bash file-io scripting

How do I tell if a file does not exist in Bash?


This checks if a file exists:


if [ -f $FILE ]; then
   echo "File $FILE exists."
   echo "File $FILE does not exist."

How do I only check if the file does not exist?


  • 220

    I’ve found this list of bash conditional statements very useful.

    Mar 12, 2009 at 14:52

  • 11

    Being the very lazy person that I am, I would typically have used the following silly workaround construct: if [ -f $FILE ]; then; else; echo "File $FILE does not exist."; fi; Probably good that I found this question instead and learned to do it in a more proper way. 🙂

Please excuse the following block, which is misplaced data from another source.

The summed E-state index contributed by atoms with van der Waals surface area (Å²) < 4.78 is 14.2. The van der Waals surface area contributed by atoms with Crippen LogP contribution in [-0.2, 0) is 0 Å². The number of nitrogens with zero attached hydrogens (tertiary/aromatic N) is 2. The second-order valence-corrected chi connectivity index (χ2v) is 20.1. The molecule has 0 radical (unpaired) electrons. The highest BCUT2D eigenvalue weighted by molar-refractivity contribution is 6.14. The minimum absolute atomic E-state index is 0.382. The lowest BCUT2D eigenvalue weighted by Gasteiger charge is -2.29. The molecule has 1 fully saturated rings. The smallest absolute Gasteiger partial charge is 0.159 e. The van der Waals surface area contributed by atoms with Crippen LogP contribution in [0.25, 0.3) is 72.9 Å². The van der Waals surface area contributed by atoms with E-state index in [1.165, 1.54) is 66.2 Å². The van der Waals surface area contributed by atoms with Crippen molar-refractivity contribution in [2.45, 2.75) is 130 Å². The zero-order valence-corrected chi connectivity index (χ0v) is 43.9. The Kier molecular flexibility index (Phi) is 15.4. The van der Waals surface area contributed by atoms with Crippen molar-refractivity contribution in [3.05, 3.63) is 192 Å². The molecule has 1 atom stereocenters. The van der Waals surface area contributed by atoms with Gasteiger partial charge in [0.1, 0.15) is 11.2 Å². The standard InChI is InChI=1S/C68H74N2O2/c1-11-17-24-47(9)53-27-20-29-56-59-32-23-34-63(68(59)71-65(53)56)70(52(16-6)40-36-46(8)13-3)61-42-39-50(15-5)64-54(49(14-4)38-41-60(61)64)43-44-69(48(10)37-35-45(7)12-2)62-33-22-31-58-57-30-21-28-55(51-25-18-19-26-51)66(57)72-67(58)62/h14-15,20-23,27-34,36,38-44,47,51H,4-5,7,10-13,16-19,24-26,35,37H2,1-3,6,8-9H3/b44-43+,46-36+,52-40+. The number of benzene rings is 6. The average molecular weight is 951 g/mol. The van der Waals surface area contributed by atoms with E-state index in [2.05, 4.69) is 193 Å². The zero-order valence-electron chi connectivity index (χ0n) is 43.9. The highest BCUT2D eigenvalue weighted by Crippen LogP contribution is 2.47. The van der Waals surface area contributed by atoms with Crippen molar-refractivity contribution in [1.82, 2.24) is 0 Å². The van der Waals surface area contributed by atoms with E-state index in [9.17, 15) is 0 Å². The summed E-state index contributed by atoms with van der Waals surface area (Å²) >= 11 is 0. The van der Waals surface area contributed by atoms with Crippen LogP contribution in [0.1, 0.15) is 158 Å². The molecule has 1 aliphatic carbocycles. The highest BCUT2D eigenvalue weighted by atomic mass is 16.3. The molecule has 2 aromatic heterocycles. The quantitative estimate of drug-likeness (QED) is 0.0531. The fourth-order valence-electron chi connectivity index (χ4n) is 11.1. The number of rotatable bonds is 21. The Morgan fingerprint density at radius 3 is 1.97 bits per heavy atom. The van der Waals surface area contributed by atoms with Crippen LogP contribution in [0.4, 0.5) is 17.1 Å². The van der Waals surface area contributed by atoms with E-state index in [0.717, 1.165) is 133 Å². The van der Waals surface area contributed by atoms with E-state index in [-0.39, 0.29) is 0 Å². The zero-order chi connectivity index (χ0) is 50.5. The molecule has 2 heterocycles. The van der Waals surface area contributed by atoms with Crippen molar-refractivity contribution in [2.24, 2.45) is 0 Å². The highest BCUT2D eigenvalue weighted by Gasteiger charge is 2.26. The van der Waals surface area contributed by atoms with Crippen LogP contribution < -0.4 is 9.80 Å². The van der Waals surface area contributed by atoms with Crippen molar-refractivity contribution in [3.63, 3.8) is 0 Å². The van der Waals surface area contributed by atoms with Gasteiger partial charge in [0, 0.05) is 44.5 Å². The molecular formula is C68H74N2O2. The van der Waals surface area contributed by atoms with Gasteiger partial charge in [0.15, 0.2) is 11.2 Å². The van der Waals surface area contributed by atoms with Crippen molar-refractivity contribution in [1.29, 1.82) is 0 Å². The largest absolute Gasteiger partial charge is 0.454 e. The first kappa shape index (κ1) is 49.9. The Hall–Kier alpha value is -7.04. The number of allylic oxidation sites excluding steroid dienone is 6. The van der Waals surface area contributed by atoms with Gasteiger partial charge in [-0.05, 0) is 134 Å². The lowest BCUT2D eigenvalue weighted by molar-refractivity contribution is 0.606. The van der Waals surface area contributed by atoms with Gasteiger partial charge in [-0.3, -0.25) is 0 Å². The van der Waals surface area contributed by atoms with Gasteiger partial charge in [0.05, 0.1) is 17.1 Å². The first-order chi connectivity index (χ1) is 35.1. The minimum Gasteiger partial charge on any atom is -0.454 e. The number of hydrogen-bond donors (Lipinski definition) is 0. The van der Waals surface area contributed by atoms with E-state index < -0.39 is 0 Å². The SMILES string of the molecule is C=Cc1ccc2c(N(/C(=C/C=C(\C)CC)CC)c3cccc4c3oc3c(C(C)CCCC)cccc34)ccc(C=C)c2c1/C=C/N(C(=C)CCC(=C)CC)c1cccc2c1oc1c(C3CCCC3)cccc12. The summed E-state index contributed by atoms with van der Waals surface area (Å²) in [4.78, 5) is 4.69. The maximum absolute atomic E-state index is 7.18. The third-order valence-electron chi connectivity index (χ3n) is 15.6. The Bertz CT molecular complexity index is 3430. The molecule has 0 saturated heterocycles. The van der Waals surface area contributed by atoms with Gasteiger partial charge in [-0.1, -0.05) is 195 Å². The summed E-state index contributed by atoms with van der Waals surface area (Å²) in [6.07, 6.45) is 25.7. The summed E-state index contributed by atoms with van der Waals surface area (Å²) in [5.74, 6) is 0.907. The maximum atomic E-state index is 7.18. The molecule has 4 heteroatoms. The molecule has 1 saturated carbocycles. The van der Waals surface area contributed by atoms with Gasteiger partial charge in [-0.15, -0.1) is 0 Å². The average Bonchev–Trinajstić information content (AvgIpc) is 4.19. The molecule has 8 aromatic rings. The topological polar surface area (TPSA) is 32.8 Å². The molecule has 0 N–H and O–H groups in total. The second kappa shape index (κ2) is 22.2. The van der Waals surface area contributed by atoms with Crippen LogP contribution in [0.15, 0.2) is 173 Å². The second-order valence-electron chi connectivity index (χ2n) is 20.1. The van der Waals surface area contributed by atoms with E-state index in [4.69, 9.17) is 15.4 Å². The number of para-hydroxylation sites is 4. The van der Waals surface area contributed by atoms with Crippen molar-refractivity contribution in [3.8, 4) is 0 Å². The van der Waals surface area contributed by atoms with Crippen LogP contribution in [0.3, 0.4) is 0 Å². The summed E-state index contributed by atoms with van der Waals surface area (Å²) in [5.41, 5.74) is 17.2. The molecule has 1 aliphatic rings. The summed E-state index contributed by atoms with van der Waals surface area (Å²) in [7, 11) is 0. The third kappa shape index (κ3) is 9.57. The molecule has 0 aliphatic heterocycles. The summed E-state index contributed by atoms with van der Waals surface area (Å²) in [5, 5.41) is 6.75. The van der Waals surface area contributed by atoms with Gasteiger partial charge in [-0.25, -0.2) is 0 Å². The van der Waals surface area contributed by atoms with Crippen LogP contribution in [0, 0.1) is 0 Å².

– Alderath

    Jan 15, 2013 at 13:35

  • 7

    To be pendantic, you should say “regular file”, as most UNIX/POSIX docs refer generically to all types of file system entries a simply “files”, e.g., a symbolic link is a type of a file, as is a named pipe, regular file, directory, block special, character special, socket, etc.

    – kevinarpe

    Nov 9, 2013 at 8:51

  • 11

    @kevinarpe if you want to test whether something exists, use -e. -f won’t pick up directories, symlinks, etc.

    – Benubird

    Mar 24, 2015 at 9:38

  • 15

    To be safe, always use double quotes to correctly handle file names with whitespace, e.g., FILE=$1 -> FILE="$1" and if [ -f $FILE ]; -> if [ -f "$FILE" ];

    – kevinarpe

    Mar 24, 2015 at 11:37


The test command (written as [ here) has a “not” logical operator, ! (exclamation mark):

if [ ! -f /tmp/foo.txt ]; then
    echo "File not found!"


  • 254

    More succinctly: [ ! -f /tmp/foo.txt ] && echo “File not found!”

    Sep 29, 2010 at 12:09

  • 41